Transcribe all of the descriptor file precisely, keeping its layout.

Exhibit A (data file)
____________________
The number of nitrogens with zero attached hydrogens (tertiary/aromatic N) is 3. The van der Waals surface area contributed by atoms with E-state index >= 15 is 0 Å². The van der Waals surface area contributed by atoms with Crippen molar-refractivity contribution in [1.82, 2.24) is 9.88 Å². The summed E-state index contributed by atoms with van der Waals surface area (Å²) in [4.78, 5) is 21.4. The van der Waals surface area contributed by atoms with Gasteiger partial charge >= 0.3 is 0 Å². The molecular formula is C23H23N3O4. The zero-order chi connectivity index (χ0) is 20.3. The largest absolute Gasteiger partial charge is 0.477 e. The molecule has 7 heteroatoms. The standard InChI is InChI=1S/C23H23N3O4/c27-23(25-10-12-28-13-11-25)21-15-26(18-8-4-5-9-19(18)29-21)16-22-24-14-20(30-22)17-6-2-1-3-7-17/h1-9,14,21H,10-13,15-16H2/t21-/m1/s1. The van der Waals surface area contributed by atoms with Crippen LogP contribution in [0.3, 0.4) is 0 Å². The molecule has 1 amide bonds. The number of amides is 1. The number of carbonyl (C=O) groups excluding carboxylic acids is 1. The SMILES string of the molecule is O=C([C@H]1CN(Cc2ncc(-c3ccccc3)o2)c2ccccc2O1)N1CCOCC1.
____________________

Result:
The number of nitrogens with zero attached hydrogens (tertiary/aromatic N) is 3. The van der Waals surface area contributed by atoms with E-state index >= 15 is 0 Å². The van der Waals surface area contributed by atoms with Crippen molar-refractivity contribution in [1.82, 2.24) is 9.88 Å². The summed E-state index contributed by atoms with van der Waals surface area (Å²) in [4.78, 5) is 21.4. The van der Waals surface area contributed by atoms with Gasteiger partial charge >= 0.3 is 0 Å². The molecular formula is C23H23N3O4. The zero-order chi connectivity index (χ0) is 20.3. The largest absolute Gasteiger partial charge is 0.477 e. The molecule has 7 heteroatoms. The standard InChI is InChI=1S/C23H23N3O4/c27-23(25-10-12-28-13-11-25)21-15-26(18-8-4-5-9-19(18)29-21)16-22-24-14-20(30-22)17-6-2-1-3-7-17/h1-9,14,21H,10-13,15-16H2/t21-/m1/s1. The van der Waals surface area contributed by atoms with Crippen LogP contribution in [0.3, 0.4) is 0 Å². The molecule has 1 amide bonds. The number of amides is 1. The number of carbonyl (C=O) groups excluding carboxylic acids is 1. The SMILES string of the molecule is O=C([C@H]1CN(Cc2ncc(-c3ccccc3)o2)c2ccccc2O1)N1CCOCC1.